• Troyer & Good, PC

What is a Trust and What is Included?

Updated: Aug 18, 2019

First we want to know, what is a Trust? A Trust is a legal document used in estate planning. Trusts create a legal relationship between a Grantor (the person who holds title to the property) and a Trustee (the person in charge of the Trust property). The grantor transfers property to the Trustee, who then manages and invests the property for the benefit of the beneficiaries.


There are two occasions when a Trust can be created: while you are alive or after your death. A living trust is created during your lifetime by a written document signed by you (as the grantor) and your Trustee. A testamentary trust is created within the provisions of your Will so that it does not take effect until your death.


Who can serve as your Trustee? Anyone who is 18 years of age or older and is of sound mind may be appointed as your Trustee. A business entity may also serve as Trustee if they are doing business in Indiana and have Trust powers as authorized by the state of Indiana. You can also have more than one Trustee (whether more than one individual or an individual and a corporate entity) that may serve as Co-Trustees.


Now, you may be wondering, if you (the grantor) create a Trust during your lifetime, does this mean you give up all control over the Trust property? The short answer is not necessarily. The Trustee, who may also be the grantor, has control over the Trust. However, this is subject to any rights retained by the grantor.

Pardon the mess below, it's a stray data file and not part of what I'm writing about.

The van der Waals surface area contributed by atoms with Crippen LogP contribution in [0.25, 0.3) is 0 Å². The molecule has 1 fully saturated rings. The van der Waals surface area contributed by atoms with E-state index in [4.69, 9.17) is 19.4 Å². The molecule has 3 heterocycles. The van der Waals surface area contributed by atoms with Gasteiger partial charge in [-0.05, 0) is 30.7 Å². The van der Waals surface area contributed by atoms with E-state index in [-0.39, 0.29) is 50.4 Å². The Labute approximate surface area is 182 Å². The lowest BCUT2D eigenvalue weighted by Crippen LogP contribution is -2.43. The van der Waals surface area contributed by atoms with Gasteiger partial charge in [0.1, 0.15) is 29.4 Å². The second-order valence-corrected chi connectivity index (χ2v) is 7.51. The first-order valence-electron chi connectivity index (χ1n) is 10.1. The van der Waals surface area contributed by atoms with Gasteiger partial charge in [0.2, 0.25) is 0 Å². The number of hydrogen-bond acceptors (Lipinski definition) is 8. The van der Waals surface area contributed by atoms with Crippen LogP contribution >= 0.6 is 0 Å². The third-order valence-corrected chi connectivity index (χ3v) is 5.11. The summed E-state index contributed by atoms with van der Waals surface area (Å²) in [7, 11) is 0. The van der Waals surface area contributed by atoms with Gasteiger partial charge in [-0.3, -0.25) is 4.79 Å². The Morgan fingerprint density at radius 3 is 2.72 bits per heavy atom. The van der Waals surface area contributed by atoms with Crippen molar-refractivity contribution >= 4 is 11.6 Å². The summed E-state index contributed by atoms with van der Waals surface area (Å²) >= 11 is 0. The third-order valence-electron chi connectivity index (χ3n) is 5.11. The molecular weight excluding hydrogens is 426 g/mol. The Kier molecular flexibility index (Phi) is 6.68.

For example, depending on the provisions of the Trust, the grantor may retain the right to withdraw income and any amounts of principal upon request. The grantor may also keep the right to change or revoke the Trust. In addition, the grantor may preserve the right to direct the Trustee as to how he or she invests Trust funds. In fact, you can serve as your own Trustee in most cases.


What kind of things should be included in your Trust? The Trust at a minimum should do the following:

  • Name the Trustee(s) and successor Trustee

  • Decide who is to receive the Trust income, in what proportion, and for how long

  • Determine when, to what extent, and for what purpose the Trustee may distribute the Trust property

  • Stipulate when the Trust will terminate

  • Name who will receive the Trust property when it is terminated

  • List the duties and powers of the Trustee

  • (For Living Trusts) State whether it is revocable or irrevocable

For a further discussion on Trusts, check out Advantages and Dangers of Having a Trust and Types of Trusts.

Fort Wayne, Indiana attorneys offering services in estate planning, Wills, Trusts, estate and trust administration, probate, elder law, Medicaid, asset protection, and guardianship.

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